The emergence of FHC tailgating

The emergence of FHC tailgating

Although the football season is reaching its end this Friday with the final regular season game before playoffs begin next week, the FHC community isn’t letting it stop the parents from enjoying what is left of their student-athlete’s season. 

In the past few years here in Ranger Country, there has been an increasing amount of families and groups tailgating before football games on Friday nights. It is now common to see people setting up tables by their trucks full of food and crowds of people filled with laughter and joy. This age-old tradition that appears to be somewhat new at FHC has brought quite the following, and when asked why it is so appealing to parents, it makes sense why. 

“Well, for me personally, I don’t love watching sports, unless of course, I have a kid to cheer on, but tailgating, especially for football, is a fun time for my friend and I to gather together. We chat about who’s playing, who’s injured, who we think will win, but more importantly, it gets me psyched for the game itself,” comments Melissa Thiede, a mom of two student-athletes. 

Tailgating has helped many people branch out into other social groups they aren’t usually in, and for those parents who only have one student left in the building, it is a great way for parents and students alike to come together, no matter what walk of life they come from.

“It’s fun to connect with other parents and see your kids and their friends having fun and enjoying the excitement and anticipation of the football game,” Kristi Cooper said. 

Similarly to Mrs. Thiede and Mrs. Cooper, football parents love getting ready for the game with friends before heading into the stadium to watch their own student-athletes control the field. 

“It is about camaraderie, socializing, seeing friends, catching up, and supporting our teams,” Tracy Thomas said. “If you just go straight to the game and sit in the stands, you might not see some of the people that you had the opportunity to gather with outside. Some may have to work concessions, take pictures, sit with their student’s team or group, or help with other volunteer positions.”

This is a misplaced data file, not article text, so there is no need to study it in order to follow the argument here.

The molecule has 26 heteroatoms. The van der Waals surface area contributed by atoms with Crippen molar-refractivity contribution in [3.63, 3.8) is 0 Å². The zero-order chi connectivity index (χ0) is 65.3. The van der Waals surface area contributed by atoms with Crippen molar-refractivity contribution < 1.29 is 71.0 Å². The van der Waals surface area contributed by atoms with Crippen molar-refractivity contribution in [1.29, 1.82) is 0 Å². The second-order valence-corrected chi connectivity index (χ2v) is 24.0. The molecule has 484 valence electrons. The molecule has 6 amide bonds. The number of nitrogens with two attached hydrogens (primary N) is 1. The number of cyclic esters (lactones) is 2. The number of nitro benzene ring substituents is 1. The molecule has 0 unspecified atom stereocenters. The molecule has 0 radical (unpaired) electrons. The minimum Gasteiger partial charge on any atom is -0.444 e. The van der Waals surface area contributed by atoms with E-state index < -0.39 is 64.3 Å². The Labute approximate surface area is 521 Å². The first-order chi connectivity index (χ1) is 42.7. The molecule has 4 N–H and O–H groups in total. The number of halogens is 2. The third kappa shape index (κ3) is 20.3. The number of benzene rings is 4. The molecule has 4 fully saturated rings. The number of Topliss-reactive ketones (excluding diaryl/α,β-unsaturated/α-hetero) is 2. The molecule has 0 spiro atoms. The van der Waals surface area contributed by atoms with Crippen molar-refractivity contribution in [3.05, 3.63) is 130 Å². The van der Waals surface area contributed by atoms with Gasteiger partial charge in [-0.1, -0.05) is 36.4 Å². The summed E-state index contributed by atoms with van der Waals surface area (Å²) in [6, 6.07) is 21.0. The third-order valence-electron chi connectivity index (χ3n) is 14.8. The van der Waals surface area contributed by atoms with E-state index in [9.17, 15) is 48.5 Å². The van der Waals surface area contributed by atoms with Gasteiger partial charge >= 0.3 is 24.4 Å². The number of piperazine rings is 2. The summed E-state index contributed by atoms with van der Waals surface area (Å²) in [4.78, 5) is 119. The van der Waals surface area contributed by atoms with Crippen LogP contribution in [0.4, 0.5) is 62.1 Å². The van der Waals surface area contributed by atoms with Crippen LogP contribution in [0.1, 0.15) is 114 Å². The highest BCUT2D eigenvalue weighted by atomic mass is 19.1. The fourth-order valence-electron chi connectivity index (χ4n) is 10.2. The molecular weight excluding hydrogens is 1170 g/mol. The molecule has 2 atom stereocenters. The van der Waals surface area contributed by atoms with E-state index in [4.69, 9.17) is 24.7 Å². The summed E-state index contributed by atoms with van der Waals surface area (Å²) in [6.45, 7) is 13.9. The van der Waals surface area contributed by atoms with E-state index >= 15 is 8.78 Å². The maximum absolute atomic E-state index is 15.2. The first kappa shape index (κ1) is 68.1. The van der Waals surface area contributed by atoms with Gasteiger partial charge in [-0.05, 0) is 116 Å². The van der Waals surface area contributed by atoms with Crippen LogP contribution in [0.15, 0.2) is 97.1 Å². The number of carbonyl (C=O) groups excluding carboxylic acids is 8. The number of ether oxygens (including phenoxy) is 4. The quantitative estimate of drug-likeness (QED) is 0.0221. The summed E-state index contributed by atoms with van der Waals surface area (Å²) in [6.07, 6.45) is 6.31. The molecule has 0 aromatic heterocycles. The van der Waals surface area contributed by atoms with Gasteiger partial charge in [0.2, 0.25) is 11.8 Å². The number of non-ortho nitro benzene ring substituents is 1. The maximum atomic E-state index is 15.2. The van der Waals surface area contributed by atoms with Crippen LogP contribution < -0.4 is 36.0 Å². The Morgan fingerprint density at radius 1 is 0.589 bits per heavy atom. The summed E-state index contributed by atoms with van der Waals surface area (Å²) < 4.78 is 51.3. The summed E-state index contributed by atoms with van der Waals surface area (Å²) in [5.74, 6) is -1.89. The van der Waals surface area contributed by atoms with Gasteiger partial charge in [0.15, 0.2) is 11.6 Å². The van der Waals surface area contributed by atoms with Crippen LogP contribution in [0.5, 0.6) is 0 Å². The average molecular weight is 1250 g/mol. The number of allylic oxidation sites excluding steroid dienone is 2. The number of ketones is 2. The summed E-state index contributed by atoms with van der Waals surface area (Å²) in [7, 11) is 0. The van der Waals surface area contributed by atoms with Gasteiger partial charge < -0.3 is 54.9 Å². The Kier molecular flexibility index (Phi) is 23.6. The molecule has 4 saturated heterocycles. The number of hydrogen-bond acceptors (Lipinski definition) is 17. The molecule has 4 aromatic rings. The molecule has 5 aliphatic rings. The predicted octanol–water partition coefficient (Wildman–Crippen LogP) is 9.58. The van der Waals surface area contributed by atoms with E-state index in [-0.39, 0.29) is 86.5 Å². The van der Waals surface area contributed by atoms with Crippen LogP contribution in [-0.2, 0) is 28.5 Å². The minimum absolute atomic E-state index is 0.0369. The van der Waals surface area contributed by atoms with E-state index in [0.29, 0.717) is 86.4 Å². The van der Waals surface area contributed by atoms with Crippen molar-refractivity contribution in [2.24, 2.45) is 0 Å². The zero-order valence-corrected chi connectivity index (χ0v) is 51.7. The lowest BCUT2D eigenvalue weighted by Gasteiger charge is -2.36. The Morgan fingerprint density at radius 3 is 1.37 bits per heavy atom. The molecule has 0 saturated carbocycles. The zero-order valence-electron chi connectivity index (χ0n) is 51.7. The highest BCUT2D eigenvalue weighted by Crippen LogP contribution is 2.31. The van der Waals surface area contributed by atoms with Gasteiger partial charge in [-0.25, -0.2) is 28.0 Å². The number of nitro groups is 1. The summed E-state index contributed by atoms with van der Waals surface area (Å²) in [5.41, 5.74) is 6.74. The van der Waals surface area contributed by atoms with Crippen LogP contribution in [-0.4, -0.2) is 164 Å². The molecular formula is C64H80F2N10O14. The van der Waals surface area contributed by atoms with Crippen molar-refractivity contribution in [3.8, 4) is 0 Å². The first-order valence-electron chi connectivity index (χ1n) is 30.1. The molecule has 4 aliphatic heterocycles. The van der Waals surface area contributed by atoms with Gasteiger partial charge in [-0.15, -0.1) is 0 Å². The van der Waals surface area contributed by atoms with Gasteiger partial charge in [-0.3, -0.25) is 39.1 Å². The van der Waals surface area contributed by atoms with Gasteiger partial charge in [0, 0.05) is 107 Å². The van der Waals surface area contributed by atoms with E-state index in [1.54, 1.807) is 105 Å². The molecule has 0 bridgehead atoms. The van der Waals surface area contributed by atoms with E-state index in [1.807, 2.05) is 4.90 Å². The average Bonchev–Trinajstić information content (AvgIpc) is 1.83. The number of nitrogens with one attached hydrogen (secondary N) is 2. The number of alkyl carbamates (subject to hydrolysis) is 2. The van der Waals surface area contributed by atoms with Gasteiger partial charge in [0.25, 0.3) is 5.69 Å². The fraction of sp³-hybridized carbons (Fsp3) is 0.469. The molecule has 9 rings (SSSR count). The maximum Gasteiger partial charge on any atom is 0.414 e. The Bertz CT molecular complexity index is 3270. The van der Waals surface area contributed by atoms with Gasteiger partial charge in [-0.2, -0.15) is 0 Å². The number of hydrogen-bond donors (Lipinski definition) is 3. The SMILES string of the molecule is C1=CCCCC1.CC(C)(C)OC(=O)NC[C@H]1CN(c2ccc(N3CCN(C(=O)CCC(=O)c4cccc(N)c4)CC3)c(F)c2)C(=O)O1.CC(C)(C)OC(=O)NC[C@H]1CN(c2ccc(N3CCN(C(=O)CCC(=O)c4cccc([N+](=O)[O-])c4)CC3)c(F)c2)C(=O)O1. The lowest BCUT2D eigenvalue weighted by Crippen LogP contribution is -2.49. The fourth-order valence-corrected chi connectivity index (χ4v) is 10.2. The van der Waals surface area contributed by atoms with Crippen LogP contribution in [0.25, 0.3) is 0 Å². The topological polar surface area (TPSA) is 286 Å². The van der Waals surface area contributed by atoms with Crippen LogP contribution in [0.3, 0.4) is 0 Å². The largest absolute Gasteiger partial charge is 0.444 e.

When compared to what you would normally be eating at the game, some parents rather spend a little extra money eating their own food instead of what you can buy at the concession stand that most people would bat an eye at.

“Truth be told, coming from someone who has actually worked behind the scenes in concession, compared to the typical hot dogs, pizza, and pretzels, there is way more of a variety found in the tailgate area, and I personally prefer that instead of what you can get inside the game,” Mrs. Thiede said. “On top of that though nothing really beats actual time together with friends; it is good for my soul as well as theirs.”

No matter what you think about tailgating before the big game or what you prefer to do while partaking, it is obvious that this trend is only going to grow into a staple that will continue for sports seasons to come. Overall though, our new tailgates are bringing the community together and showing that FHC’s sports are about more than just the game. 

“Our football games are more than just football; they are about the community,” Mrs. Thomas said.